Senate Intel Committee gives Homeland Security its election security wish list

In a press conference today, the Senate Select Committee on Intelligence presented its urgent recommendations for protecting election systems as the U.S. moves toward midterm elections later this year.

“Currently we have an election upon us, and the past tells us that the future will probably hold another set of threats if we are not prepared,” Senator Kamala Harris said.

The bipartisan committee offered a set of measures to defend domestic election infrastructure against hostile foreign nations.

Before launching into the findings from its committee-wide examination of current practices, written up in an accompanying report, the group emphasized that states are “firmly in the lead” in conducting elections, although the federal government should work closely to provide funds and information.

Although there are many factors that can mitigate the risk to U.S. elections, election equipment itself, particularly internet-connected systems, remains a core concern in the report:

States should rapidly replace outdated and vulnerable voting systems. At a minimum, any machine purchased going forward should have a voter-verified paper trail and no WiFi capability. If use of paper ballots becomes more widespread, election officials should re-examine current practices for securing the chain of custody of all paper ballots and verify no opportunities exist for the introduction of fraudulent votes.

Because financial need varies from state to state, the committee recommended legislation that would create a grant program through which states could apply for election security funds, including the funding needed to conduct system audits.

“States should use grant funds to improve cybersecurity by hiring additional Information Technology staff, updating software, and contracting vendors to provide cybersecurity services, among other steps,” the report states.

The rest of the report focused on how to bolster U.S. election infrastructure and practice against foreign attacks. Now that the potential vulnerability of U.S. election systems is widely known, Russia may not be the only adversary looking to poke holes in U.S. systems.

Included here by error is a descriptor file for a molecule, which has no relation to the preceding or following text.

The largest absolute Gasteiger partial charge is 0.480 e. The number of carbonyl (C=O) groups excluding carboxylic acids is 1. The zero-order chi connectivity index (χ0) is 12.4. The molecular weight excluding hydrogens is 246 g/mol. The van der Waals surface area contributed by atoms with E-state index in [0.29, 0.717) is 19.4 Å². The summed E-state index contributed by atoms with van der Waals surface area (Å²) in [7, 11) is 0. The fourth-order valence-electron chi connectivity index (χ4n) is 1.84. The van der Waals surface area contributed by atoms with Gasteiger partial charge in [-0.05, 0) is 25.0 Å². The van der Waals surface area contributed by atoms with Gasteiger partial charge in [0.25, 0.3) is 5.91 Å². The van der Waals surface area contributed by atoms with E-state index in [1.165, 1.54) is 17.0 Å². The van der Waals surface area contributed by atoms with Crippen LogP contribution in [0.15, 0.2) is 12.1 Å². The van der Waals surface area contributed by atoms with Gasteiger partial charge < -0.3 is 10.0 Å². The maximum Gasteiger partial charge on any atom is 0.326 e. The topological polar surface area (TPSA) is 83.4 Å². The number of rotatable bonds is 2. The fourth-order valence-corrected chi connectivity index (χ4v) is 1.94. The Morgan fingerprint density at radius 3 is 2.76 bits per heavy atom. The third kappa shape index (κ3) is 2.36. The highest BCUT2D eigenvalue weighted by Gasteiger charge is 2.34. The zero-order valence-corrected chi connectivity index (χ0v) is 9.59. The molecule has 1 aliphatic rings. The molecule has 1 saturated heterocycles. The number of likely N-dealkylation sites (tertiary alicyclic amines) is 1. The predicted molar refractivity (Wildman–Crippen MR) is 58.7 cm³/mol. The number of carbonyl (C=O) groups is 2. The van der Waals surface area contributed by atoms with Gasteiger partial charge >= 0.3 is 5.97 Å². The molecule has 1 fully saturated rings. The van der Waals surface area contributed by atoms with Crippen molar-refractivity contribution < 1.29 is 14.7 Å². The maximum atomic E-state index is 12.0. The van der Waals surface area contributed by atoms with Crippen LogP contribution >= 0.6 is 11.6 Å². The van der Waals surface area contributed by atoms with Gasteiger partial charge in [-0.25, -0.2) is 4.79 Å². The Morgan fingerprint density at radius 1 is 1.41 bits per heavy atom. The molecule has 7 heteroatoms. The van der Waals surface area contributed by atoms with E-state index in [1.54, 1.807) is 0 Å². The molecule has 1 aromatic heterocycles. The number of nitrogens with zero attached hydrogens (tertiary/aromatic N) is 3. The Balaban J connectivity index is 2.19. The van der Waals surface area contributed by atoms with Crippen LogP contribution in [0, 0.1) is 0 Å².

“It may not be the Russians next time,” Senator James Lankford said. “They have set a pattern that others could follow.” That means that Iran, North Korea or even domestic hacktivist groups could be following along.

The committee recommends that the U.S. work with allied countries to create international cyber standards to deter hostile nations from taking advantage of current gray areas in cyber policy, making it clear that attacks on election systems are “hostile acts.”

“We need a more transparent cyber doctrine so that other nation-states are on notice,” New Mexico Senator Martin Heinrich said.

The committee made multiple mentions of the Department of Homeland Security’s failure to coordinate with states — and state-level distrust of that department — during the 2016 election. In the past, information sharing between federal and state officials has been hampered by slow processes for obtaining the proper security clearances for state and local election workers.

“The Intelligence Community should work to declassify information quickly, whenever possible, to provide warning to appropriate state and local officials,” the report states.

States also lag behind when it comes to knowledge and implementation of basic cybersecurity best practices like two-factor authentication. The committee urges DHS to work to educate the states to establish a set of best practices to mitigate risk.

Tomorrow, the committee will have a chance to hand their wish list over in person. Homeland Secretary Kirstjen Nielsen will appear in the first of a three-panel hearing, alongside Obama-era secretary Jeh Johnson, who oversaw the department during the 2016 election.

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